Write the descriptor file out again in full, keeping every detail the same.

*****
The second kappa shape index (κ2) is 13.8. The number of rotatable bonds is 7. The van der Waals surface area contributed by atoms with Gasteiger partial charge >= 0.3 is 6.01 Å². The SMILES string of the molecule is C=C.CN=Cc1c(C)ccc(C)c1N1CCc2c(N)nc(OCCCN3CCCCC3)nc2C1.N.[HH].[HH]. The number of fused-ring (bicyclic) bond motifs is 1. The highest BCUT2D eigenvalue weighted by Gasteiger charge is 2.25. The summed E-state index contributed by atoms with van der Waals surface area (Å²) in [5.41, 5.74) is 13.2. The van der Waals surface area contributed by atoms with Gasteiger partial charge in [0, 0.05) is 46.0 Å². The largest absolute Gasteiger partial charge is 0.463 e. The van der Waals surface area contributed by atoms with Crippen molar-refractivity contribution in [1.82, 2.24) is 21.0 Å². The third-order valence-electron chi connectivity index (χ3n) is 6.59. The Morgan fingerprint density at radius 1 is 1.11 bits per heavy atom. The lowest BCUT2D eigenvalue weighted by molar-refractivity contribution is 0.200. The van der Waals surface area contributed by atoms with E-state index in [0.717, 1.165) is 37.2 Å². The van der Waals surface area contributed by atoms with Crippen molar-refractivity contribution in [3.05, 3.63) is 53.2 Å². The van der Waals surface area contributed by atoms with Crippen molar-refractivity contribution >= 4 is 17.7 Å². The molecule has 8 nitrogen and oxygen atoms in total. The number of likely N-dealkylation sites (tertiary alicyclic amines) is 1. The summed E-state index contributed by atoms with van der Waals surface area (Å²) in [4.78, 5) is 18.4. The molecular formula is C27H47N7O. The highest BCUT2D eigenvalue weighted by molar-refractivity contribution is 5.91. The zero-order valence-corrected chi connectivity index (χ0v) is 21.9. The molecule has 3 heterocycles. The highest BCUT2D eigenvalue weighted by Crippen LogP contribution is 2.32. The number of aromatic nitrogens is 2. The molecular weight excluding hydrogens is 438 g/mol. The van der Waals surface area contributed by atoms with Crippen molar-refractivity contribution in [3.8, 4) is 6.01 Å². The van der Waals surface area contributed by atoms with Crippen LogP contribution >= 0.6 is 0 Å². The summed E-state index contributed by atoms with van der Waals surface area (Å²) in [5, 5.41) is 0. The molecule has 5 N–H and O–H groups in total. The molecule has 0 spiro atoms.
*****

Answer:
The second kappa shape index (κ2) is 13.8. The number of rotatable bonds is 7. The van der Waals surface area contributed by atoms with Gasteiger partial charge >= 0.3 is 6.01 Å². The SMILES string of the molecule is C=C.CN=Cc1c(C)ccc(C)c1N1CCc2c(N)nc(OCCCN3CCCCC3)nc2C1.N.[HH].[HH]. The number of fused-ring (bicyclic) bond motifs is 1. The highest BCUT2D eigenvalue weighted by Gasteiger charge is 2.25. The summed E-state index contributed by atoms with van der Waals surface area (Å²) in [5.41, 5.74) is 13.2. The van der Waals surface area contributed by atoms with Gasteiger partial charge in [0, 0.05) is 46.0 Å². The largest absolute Gasteiger partial charge is 0.463 e. The van der Waals surface area contributed by atoms with Crippen molar-refractivity contribution in [1.82, 2.24) is 21.0 Å². The third-order valence-electron chi connectivity index (χ3n) is 6.59. The Morgan fingerprint density at radius 1 is 1.11 bits per heavy atom. The lowest BCUT2D eigenvalue weighted by molar-refractivity contribution is 0.200. The van der Waals surface area contributed by atoms with E-state index in [0.717, 1.165) is 37.2 Å². The van der Waals surface area contributed by atoms with Crippen molar-refractivity contribution in [3.05, 3.63) is 53.2 Å². The van der Waals surface area contributed by atoms with Crippen molar-refractivity contribution >= 4 is 17.7 Å². The molecule has 8 nitrogen and oxygen atoms in total. The number of likely N-dealkylation sites (tertiary alicyclic amines) is 1. The summed E-state index contributed by atoms with van der Waals surface area (Å²) in [4.78, 5) is 18.4. The molecular formula is C27H47N7O. The highest BCUT2D eigenvalue weighted by molar-refractivity contribution is 5.91. The zero-order valence-corrected chi connectivity index (χ0v) is 21.9. The molecule has 3 heterocycles. The highest BCUT2D eigenvalue weighted by Crippen LogP contribution is 2.32. The number of aromatic nitrogens is 2. The molecular weight excluding hydrogens is 438 g/mol. The van der Waals surface area contributed by atoms with Crippen molar-refractivity contribution in [3.8, 4) is 6.01 Å². The van der Waals surface area contributed by atoms with Crippen LogP contribution >= 0.6 is 0 Å². The summed E-state index contributed by atoms with van der Waals surface area (Å²) in [5, 5.41) is 0. The molecule has 5 N–H and O–H groups in total. The molecule has 0 spiro atoms.